He put a hand to my shoulder.  “Quite right, Kurt.  Quite right.”  He went on to say, “And God created human beings in His own image, both male and female.  Being creatures created in the image of God, we are ourselves capable — at least in potential — we are capable ourselves of being creative.  And if, as the Prophets and the Apostles teach us, we are to conform to the image of God, then whatever we create should be good, too.  God and good go together.  We as the image of God should be good, and the images we create should also be good.”

to be continued …

woodcraft 1





A Forest Hymn

14 01 2013

spring green

The groves were God’s first temples. Ere man learned
To hew the shaft, and lay the architrave,
And spread the roof above them,—ere he framed
The lofty vault, to gather and roll back
The sound of anthems; in the darkling wood,
Amidst the cool and silence, he knelt down,
And offered to the Mightiest solemn thanks
And supplication. For his simple heart
Might not resist the sacred influences,
Which, from the stilly twilight of the place,
And from the gray old trunks that high in heaven
Mingled their mossy boughs, and from the sound
Of the invisible breath that swayed at once
All their green tops, stole over him, and bowed
His spirit with the thought of boundless power
And inaccessible majesty. Ah, why
Should we, in the world’s riper years, neglect
God’s ancient sanctuaries, and adore
Only among the crowd, and under roofs,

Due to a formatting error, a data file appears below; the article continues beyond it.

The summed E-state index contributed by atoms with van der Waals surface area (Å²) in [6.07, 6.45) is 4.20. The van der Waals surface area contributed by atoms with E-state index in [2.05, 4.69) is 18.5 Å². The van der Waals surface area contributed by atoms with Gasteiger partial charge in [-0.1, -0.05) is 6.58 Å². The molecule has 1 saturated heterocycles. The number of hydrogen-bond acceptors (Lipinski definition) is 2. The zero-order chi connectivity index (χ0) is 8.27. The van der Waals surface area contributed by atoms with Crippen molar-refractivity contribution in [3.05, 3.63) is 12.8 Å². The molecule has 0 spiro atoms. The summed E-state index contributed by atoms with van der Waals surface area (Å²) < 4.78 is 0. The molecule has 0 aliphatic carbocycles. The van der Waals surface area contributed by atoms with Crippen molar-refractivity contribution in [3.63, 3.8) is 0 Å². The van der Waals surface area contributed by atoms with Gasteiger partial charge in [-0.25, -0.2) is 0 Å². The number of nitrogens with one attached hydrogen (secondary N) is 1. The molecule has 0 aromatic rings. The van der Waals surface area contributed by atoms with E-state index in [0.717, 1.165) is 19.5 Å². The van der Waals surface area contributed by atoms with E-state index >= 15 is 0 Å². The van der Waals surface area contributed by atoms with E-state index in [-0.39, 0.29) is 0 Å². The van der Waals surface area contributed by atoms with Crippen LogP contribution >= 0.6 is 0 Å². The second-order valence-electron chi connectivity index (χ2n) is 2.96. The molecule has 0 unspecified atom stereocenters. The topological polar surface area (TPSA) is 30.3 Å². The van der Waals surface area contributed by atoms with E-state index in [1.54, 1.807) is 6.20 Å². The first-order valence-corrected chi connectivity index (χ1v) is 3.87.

That our frail hands have raised? Let me, at least,
Here, in the shadow of this aged wood,
Offer one hymn—thrice happy, if it find
Acceptance in His ear.

tree's eye view

Father, thy hand
Hath reared these venerable columns, thou
Didst weave this verdant roof. Thou didst look down
Upon the naked earth, and, forthwith, rose
All these fair ranks of trees. They, in thy sun,
Budded, and shook their green leaves in the breeze,
And shot towards heaven. The century-living crow,
Whose birth was in their tops, grew old and died
Among their branches, till, at last, they stood,
As now they stand, massy, and tall, and dark,
Fit shrine for humble worshipper to hold
Communion with his Maker. These dim vaults,
These winding aisles, of human pomp and pride
Report not. No fantastic carvings show
The boast of our vain race to change the form
Of thy fair works. But thou art here—thou fill’st
The solitude. Thou art in the soft winds
That run along the summit of these trees
In music; thou art in the cooler breath
That from the inmost darkness of the place
Comes, scarcely felt; the barky trunks, the ground,
The fresh moist ground, are all instinct with thee.
Here is continual worship;—Nature, here,
In the tranquility that thou dost love,
Enjoys thy presence. Noiselessly, around,
From perch to perch, the solitary bird
Passes; and yon clear spring, that, midst its herbs,
Wells softly forth and wandering steeps the roots
Of half the mighty forest, tells no tale
Of all the good it does. Thou hast not left
Thyself without a witness, in these shades,
Of thy perfections. Grandeur, strength, and grace
Are here to speak of thee. This mighty oak—
By whose immovable stem I stand and seem
Almost annihilated—not a prince,
In all that proud old world beyond the deep,
E’er wore his crown as lofty as he
Wears the green coronal of leaves with which
Thy hand has graced him. Nestled at his root
Is beauty, such as blooms not in the glare
Of the broad sun. That delicate forest flower
With scented breath, and look so like a smile,